The U.S. Court of Appeals for the Seventh Circuit on Tuesday overturned a lower court's ruling that could have forced the University of Chicago to turn over invaluable Persian antiquities to a group of people suing Iran. Chicago has the antiquities on a long-term loan and has pledged to return them to Iran, but was temporarily blocked from doing so by a suit by American victims of a terrorist attack in Israel, who sued to recover Iranian assets in the United States after winning a finding that Iran was responsible for the attack. The appeals court ruled that the plaintiffs' approach (and the lower court's ruling) failed to recognize the protections the United States grants to the property of foreign countries. The University of Chicago and museum groups have worried that the lower court's ruling, if upheld, would discourage countries from allowing any objects of value to travel to the United States for any reason -- potentially limiting intellectually valuable scholarship or art exhibits.
Higher Education Quick Takes
EverFi Inc., a company that offers schools and colleges online programs on financial literacy, student loan management and other subjects, is today announcing that it has acquired Outside the Classroom, which operates AlcoholEdu, an online program for college students that has become a popular tool for colleges to use to discourage alcohol abuse. (EverFi's CEO, Tom Davidson, previously served on the board of Inside Higher Ed.)
An analysis in USA Today finds that the real value of an athletic scholarship for a single year is $120,000 for men's basketball -- more than four times the median value reported by colleges and universities at the top level of collegiate play. USA Today calculates that value as including such goods and services as coaching; academic counseling; strength and conditioning consulting; help in dealing with reporters, medical insurance and treatment; game tickets; and future earnings potential due to a college education. The article also quotes some experts questioning the newspaper's approach to the issue.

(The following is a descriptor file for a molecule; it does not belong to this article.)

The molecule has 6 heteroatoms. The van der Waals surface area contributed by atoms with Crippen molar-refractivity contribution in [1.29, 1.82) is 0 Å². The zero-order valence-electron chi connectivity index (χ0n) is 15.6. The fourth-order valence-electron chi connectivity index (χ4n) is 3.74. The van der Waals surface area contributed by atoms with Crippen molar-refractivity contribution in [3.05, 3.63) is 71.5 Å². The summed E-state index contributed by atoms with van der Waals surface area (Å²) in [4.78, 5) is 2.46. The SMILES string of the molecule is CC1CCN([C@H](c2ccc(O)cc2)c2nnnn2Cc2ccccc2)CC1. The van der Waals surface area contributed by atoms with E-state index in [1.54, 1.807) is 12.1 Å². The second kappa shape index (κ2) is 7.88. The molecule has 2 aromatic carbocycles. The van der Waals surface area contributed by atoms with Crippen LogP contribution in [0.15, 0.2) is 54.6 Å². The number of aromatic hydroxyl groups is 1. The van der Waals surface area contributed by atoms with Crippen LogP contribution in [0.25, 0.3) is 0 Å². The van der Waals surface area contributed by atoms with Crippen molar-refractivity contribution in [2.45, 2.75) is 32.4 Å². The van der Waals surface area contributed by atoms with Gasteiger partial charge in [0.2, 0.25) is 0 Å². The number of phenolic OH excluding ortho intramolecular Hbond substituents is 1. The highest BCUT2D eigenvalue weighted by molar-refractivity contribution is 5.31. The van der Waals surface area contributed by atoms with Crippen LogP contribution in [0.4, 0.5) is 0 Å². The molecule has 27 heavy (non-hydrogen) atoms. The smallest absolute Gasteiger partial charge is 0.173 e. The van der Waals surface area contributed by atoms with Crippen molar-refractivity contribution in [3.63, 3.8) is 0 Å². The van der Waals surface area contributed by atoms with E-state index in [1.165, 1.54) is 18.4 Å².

The Fiesta Bowl terminated its president with cause Tuesday, after an independent investigation revealed that officials from the marquee college football bowl game directed more than $46,000 in improper campaign contributions to local politicians and gave themselves and state officials supportive of the bowl “excessive compensation” and “inappropriate gifts.” The investigation also uncovered a “conspiracy to conceal” this behavior from the bowl’s board of directors and state officials. Duane Woods, chairman of the Fiesta Bowl Board of Directors, responded in a statement: “The actions undertaken and orchestrated by John Junker [the bowl game's president and chief executive officer] and others are shocking and completely unacceptable. Their actions, unfortunately, have tainted the stellar reputation that the Fiesta Bowl has worked so hard to maintain for more than 40 years.”
The Independent Special Committee, which undertook the investigation, offered a series of recommendations to “address and prevent future improprieties,” which the bowl’s board recently approved. Woods added: “Clearly, the board placed too much trust in a single executive without proper oversight.… We also plan to share the lessons learned from this experience with other bowls around the country and the [Bowl Championship Series] and seek further input on our reforms.”
Just days after being introduced, a bill that would bar community and state colleges in Florida from awarding tenure to faculty members was approved, 8 to 4, by a House of Representatives subcommittee on Tuesday. Faculty groups and several college presidents have come out against the bill, but a representative of the Associated Industries of Florida, a business lobby, endorsed the legislation. The Orlando Sentinel reported that Representative Erik Fresen, a Republican who chairs the K-20 Competitiveness Subcommittee, said that tenure makes it difficult for colleges to adjust to meet student demand in certain fields. "Oftentimes, the colleges cannot respond in time because of these 'handcuff' situations," he said.